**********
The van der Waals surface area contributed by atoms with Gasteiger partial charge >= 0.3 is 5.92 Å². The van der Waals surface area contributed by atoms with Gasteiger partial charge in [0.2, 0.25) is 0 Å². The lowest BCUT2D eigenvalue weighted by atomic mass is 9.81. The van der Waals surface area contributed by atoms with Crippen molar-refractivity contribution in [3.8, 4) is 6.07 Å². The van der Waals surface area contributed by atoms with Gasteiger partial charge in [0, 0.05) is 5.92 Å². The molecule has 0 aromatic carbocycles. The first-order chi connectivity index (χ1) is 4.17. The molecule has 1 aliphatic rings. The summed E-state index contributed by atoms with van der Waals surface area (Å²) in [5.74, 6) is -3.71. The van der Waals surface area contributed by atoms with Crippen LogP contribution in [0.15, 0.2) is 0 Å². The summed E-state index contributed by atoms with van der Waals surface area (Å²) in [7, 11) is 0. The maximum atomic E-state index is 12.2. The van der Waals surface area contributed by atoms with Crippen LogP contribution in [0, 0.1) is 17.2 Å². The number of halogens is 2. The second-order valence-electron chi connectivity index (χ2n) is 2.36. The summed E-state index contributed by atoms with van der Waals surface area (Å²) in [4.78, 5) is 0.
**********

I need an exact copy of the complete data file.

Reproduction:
The van der Waals surface area contributed by atoms with Gasteiger partial charge >= 0.3 is 5.92 Å². The van der Waals surface area contributed by atoms with Gasteiger partial charge in [0.2, 0.25) is 0 Å². The lowest BCUT2D eigenvalue weighted by atomic mass is 9.81. The van der Waals surface area contributed by atoms with Crippen molar-refractivity contribution in [3.8, 4) is 6.07 Å². The van der Waals surface area contributed by atoms with Gasteiger partial charge in [0, 0.05) is 5.92 Å². The molecule has 0 aromatic carbocycles. The first-order chi connectivity index (χ1) is 4.17. The molecule has 1 aliphatic rings. The summed E-state index contributed by atoms with van der Waals surface area (Å²) in [5.74, 6) is -3.71. The van der Waals surface area contributed by atoms with Crippen LogP contribution in [0.15, 0.2) is 0 Å². The summed E-state index contributed by atoms with van der Waals surface area (Å²) in [7, 11) is 0. The maximum atomic E-state index is 12.2. The van der Waals surface area contributed by atoms with Crippen LogP contribution in [0, 0.1) is 17.2 Å². The number of halogens is 2. The second-order valence-electron chi connectivity index (χ2n) is 2.36. The summed E-state index contributed by atoms with van der Waals surface area (Å²) in [4.78, 5) is 0.